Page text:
Watching the Super Bowl – or any visual spectacular

On February 1, 2015, large chunks of the world’s population will stop all meaningful activity to watch the visual pomp and splendour of the Super Bowl – the NFL’s annual dotage on all things commercial and yes, there’s also supposed to be a football game, too. All the staff at East Hamilton Radio, (E.H.R.) would like you to be aware that the absolute best way to watch this 49th annual extravaganza would be on a brand new, state-of-the-art 4K television – if money was no object that is.

No, 4K has nothing to do with tax-deferred savings accounts. It’s all about the quality of the image presented. Higher than even Ultra High Definition (HD) 4K refers to a horizontal resolution of 3840 and a vertical resolution of 2160 (3840×2160). This is four times the resolution of 1080p (todays’ almost de facto position) for most televisions, which is 1920×1080. 4K is 4096×2160 and future resolutions, such as “8K,” or 7680x 4320 were unveiled at the 2015 Consumer Electronics Show (CES) in Las Vegas earlier this year.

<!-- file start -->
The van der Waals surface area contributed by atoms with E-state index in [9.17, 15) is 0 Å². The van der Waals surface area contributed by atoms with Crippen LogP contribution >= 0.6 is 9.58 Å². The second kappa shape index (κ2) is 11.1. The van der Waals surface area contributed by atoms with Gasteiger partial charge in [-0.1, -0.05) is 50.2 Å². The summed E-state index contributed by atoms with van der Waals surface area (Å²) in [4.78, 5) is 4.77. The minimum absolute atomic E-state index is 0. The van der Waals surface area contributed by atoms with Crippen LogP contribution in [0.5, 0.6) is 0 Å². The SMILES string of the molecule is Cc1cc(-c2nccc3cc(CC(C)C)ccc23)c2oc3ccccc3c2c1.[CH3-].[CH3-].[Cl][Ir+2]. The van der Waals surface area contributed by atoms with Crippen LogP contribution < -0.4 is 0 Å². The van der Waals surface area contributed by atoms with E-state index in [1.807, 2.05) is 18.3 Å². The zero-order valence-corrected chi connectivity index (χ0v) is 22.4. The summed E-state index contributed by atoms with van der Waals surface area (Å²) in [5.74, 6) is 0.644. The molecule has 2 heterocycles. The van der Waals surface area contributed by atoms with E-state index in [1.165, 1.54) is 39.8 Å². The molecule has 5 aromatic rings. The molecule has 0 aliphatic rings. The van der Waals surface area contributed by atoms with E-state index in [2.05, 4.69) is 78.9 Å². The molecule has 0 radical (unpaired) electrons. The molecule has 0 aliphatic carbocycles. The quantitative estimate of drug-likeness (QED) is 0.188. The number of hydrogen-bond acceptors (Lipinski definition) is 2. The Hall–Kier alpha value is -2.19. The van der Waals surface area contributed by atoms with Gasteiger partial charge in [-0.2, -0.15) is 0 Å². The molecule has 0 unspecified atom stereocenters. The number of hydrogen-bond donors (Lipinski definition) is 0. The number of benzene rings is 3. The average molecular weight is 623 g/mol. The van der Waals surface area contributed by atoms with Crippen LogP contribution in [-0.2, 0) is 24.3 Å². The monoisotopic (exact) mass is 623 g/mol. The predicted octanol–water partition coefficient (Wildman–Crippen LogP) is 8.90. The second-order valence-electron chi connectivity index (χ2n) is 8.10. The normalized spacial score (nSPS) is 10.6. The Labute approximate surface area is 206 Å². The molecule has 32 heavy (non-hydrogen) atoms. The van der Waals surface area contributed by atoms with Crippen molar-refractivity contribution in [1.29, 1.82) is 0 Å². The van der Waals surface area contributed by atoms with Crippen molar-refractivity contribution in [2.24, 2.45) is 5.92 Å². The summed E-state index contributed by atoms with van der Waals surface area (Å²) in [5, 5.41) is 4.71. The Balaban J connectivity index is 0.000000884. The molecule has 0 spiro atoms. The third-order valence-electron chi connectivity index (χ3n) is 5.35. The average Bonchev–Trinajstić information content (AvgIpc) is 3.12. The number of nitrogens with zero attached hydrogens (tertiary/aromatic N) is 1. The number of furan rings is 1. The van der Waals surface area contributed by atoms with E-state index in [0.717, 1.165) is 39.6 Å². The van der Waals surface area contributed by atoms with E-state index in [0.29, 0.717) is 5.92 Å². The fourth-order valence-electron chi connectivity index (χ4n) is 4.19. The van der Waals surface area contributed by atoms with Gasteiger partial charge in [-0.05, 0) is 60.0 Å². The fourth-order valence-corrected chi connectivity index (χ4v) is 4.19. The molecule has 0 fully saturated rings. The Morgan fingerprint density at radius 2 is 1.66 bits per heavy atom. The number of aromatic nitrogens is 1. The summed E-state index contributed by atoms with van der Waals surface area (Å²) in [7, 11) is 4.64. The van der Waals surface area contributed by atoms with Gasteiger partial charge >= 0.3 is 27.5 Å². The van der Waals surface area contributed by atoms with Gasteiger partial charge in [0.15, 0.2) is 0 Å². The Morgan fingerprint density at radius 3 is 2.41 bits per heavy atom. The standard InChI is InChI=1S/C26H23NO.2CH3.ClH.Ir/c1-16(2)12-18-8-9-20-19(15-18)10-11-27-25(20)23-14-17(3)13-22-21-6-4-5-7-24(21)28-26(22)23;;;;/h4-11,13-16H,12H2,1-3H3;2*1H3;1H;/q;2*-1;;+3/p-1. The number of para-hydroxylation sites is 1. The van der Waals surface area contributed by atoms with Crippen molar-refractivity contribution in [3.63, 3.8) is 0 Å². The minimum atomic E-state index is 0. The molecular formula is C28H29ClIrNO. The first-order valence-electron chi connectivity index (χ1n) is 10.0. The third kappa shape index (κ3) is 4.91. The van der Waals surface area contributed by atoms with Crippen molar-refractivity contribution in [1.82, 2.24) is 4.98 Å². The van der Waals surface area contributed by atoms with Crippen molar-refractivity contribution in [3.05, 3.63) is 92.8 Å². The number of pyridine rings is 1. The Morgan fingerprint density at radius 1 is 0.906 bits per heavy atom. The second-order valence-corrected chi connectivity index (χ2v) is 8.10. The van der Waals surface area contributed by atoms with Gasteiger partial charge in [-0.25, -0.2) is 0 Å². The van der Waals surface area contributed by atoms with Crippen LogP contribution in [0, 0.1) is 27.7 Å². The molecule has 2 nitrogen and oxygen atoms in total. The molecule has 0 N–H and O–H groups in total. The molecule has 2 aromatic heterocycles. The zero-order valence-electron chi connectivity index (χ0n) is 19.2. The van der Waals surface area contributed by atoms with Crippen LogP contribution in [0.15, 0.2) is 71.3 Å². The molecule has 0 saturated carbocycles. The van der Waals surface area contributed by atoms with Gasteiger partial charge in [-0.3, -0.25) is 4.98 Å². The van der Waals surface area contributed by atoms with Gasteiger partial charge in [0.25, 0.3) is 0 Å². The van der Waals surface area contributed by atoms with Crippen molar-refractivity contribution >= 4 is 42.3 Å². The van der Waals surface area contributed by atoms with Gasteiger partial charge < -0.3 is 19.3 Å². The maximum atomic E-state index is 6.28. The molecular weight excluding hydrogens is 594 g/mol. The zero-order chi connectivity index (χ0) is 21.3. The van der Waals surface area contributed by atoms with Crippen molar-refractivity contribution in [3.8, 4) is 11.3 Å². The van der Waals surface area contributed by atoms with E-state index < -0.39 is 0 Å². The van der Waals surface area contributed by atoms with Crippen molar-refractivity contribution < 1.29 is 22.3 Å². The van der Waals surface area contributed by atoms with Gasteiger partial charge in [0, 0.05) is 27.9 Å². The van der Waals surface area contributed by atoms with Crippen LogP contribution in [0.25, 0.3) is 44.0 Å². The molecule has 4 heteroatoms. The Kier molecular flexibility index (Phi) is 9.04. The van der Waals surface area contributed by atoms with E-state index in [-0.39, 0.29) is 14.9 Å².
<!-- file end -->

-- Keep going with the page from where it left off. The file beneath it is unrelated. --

Can you even see the difference? Possibly not. There’s only so much detail that the human eye can physically resolve. If you have 20/20 vision (fairly common), sit about 10 feet from your TV (also common); if you purchase or already own a better-quality true HD flat screen television that is typically 50-inches or bigger, chances are, you’re not going to see or benefit from the additional resolution. Where things change, is dependent upon your personal vision quality and the actual distance you will be from your television set. That and perhaps personal bragging rights.

With 4Kcameras and innovative tools and technology, the broadcasting network can show off – especially on replays. While this will be the third year 4K technology has been used for the Super Bowl, it is still broadcast in HD. 4K technology replays still play out in HD but the greater number of pixels in the 4K images allows producers to zoom into the action to show much greater detail – whether a player dropped or bobbled a ball as they “made” a touchdown This would not be possible with HD cameras.

Not to worry. Whether you have the latest and greatest television matters not; as long as you have everything set up by E.H.R. Consider East Hamilton Radio located at 1325 Barton Street East in Hamilton. Call (905) 549-3581.